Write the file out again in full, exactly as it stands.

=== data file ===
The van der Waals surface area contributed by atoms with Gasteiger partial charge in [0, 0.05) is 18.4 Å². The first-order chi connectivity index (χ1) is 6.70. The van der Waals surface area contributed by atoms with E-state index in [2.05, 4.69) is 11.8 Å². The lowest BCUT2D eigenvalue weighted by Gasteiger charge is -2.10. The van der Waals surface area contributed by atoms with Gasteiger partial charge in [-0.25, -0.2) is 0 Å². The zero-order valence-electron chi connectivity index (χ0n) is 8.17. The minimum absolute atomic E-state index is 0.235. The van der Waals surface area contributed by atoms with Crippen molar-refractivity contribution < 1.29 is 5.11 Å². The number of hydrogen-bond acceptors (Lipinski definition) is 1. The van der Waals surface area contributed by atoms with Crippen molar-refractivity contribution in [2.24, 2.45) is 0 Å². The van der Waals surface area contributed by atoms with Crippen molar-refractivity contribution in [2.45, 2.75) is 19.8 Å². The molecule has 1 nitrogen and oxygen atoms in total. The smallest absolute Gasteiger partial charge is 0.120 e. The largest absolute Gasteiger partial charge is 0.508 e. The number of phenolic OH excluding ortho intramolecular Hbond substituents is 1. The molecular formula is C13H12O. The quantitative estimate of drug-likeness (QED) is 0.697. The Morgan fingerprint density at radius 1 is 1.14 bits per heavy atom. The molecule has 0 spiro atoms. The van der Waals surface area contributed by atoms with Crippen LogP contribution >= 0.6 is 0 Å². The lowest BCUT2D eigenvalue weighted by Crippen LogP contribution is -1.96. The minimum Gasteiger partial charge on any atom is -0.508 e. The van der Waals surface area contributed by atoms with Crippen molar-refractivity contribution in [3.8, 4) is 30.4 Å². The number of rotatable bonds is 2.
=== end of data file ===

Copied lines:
The van der Waals surface area contributed by atoms with Gasteiger partial charge in [0, 0.05) is 18.4 Å². The first-order chi connectivity index (χ1) is 6.70. The van der Waals surface area contributed by atoms with E-state index in [2.05, 4.69) is 11.8 Å². The lowest BCUT2D eigenvalue weighted by Gasteiger charge is -2.10. The van der Waals surface area contributed by atoms with Gasteiger partial charge in [-0.25, -0.2) is 0 Å². The zero-order valence-electron chi connectivity index (χ0n) is 8.17. The minimum absolute atomic E-state index is 0.235. The van der Waals surface area contributed by atoms with Crippen molar-refractivity contribution < 1.29 is 5.11 Å². The number of hydrogen-bond acceptors (Lipinski definition) is 1. The van der Waals surface area contributed by atoms with Crippen molar-refractivity contribution in [2.24, 2.45) is 0 Å². The van der Waals surface area contributed by atoms with Crippen molar-refractivity contribution in [2.45, 2.75) is 19.8 Å². The molecule has 1 nitrogen and oxygen atoms in total. The smallest absolute Gasteiger partial charge is 0.120 e. The largest absolute Gasteiger partial charge is 0.508 e. The number of phenolic OH excluding ortho intramolecular Hbond substituents is 1. The molecular formula is C13H12O. The quantitative estimate of drug-likeness (QED) is 0.697. The Morgan fingerprint density at radius 1 is 1.14 bits per heavy atom. The molecule has 0 spiro atoms. The van der Waals surface area contributed by atoms with Crippen LogP contribution >= 0.6 is 0 Å². The lowest BCUT2D eigenvalue weighted by Crippen LogP contribution is -1.96. The minimum Gasteiger partial charge on any atom is -0.508 e. The van der Waals surface area contributed by atoms with Crippen molar-refractivity contribution in [3.8, 4) is 30.4 Å². The number of rotatable bonds is 2.